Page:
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Street in Front of NASA HQ Officially Renamed Hidden Figures Way

Street in Front of NASA HQ Officially Renamed Hidden Figures Way

From today on when people pass NASA’s headquarters in Washington, DC, hailed above their heads will be a new street sign that reads “Hidden Figures Way.” 

The family members of Katherine Johnson, Dorothy Vaughan, Mary Jackson and hidden figure Dr. Christine Darden attended the event which included remarks from NASA Administrator, Jim Bridenstine, Senator Ted Cruz, DC Councilmember, Phil Mendelson, and the author of the Hidden Figures book, Margot Lee Shetterly. 

Photo credit: BOTWC


Bridenstine opened the unveiling ceremony by highlighting the countless other Black women at NASA whom Katherine Johnson, Dorothy Vaughan and Mary Jackson represent. 

“These were the three hidden figures in a very prominent book that became a magnificent movie that started a movement that brought all of us here today. But they are a small piece of the overall cadre of professionals that helped us not just get into orbit but also get to the moon. The people of NASA who are now known as the Hidden Figures.”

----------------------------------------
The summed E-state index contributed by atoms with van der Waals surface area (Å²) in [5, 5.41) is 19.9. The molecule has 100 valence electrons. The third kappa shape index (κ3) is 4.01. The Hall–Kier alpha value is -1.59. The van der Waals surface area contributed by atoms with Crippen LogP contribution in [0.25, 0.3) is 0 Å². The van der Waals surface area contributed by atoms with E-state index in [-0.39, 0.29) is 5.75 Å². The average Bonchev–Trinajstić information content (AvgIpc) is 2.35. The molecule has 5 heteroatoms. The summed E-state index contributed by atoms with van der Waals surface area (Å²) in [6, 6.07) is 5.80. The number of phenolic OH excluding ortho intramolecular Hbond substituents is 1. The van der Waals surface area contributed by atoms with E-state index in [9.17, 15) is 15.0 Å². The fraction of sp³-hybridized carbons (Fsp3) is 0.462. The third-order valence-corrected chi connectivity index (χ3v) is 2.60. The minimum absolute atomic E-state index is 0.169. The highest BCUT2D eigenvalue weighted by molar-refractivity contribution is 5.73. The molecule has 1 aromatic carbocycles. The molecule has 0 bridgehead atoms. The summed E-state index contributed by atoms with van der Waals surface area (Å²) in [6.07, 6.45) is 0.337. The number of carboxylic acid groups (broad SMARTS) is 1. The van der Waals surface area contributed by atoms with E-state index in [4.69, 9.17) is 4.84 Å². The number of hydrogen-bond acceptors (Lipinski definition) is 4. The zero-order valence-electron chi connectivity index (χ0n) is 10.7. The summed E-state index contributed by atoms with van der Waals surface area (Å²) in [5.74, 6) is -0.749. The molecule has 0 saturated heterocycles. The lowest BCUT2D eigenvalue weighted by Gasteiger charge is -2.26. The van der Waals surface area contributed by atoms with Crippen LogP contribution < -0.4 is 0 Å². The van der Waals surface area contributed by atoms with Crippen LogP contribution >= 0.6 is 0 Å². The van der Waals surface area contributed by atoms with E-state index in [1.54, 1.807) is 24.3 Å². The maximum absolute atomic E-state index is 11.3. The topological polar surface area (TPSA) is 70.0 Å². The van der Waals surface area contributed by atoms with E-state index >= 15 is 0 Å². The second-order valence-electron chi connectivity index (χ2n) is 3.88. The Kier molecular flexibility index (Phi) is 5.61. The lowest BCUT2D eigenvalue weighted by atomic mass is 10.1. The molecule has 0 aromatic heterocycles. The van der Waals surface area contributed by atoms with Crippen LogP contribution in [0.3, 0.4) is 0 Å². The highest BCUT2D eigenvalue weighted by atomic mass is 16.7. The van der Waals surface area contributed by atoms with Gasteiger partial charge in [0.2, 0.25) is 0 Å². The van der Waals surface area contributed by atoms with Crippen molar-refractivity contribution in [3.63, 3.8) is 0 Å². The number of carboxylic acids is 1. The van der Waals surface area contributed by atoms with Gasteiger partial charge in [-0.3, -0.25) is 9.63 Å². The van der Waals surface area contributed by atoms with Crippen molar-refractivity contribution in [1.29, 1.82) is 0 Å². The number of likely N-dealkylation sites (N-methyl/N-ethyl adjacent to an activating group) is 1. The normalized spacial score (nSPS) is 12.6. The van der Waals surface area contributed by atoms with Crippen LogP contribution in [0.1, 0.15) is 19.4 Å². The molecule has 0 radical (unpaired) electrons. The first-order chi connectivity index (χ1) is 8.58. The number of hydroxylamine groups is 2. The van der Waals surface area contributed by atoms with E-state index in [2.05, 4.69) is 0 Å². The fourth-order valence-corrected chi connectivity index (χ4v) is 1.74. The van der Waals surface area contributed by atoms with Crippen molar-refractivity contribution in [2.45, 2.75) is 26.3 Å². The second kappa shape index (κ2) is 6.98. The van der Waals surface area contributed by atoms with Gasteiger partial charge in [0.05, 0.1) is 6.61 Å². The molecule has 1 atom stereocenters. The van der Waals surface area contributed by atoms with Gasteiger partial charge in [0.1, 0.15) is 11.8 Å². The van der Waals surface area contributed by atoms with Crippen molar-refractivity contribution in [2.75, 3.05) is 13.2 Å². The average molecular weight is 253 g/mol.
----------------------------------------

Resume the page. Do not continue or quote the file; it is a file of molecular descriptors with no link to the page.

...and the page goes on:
Senator Ted Cruz, who co-introduced the congressional iteration of the legislation to rename the street, spoke about the significance of the sign, how it was more than a piece of metal, and how it will inspire others for years, decades and generations to come.

“This sign is a powerful testament that anybody who is telling a little girl or a little boy that you can’t do something, is not telling the truth. This is a monument that you can do anything,” Cruz said.

The ceremony ended with a charge from author Margot Lee Shetterly to continue to do things the hidden figure way.

“May this street, hidden figures way, serve to remind us and to everyone who walks here and comes to this building, of the standard that was set by these women with their commitment to science and their embodiment of the values of equality, of justice and humanity,” she said.

Today’s event was another step forward to ensure these women, whom they referred to as "computers," remain hidden no more. 

In just a few short weeks we’ll be able to expand our knowledge of this story and more through Katherine Johnson’s autobiography, “Reaching for the Moon.”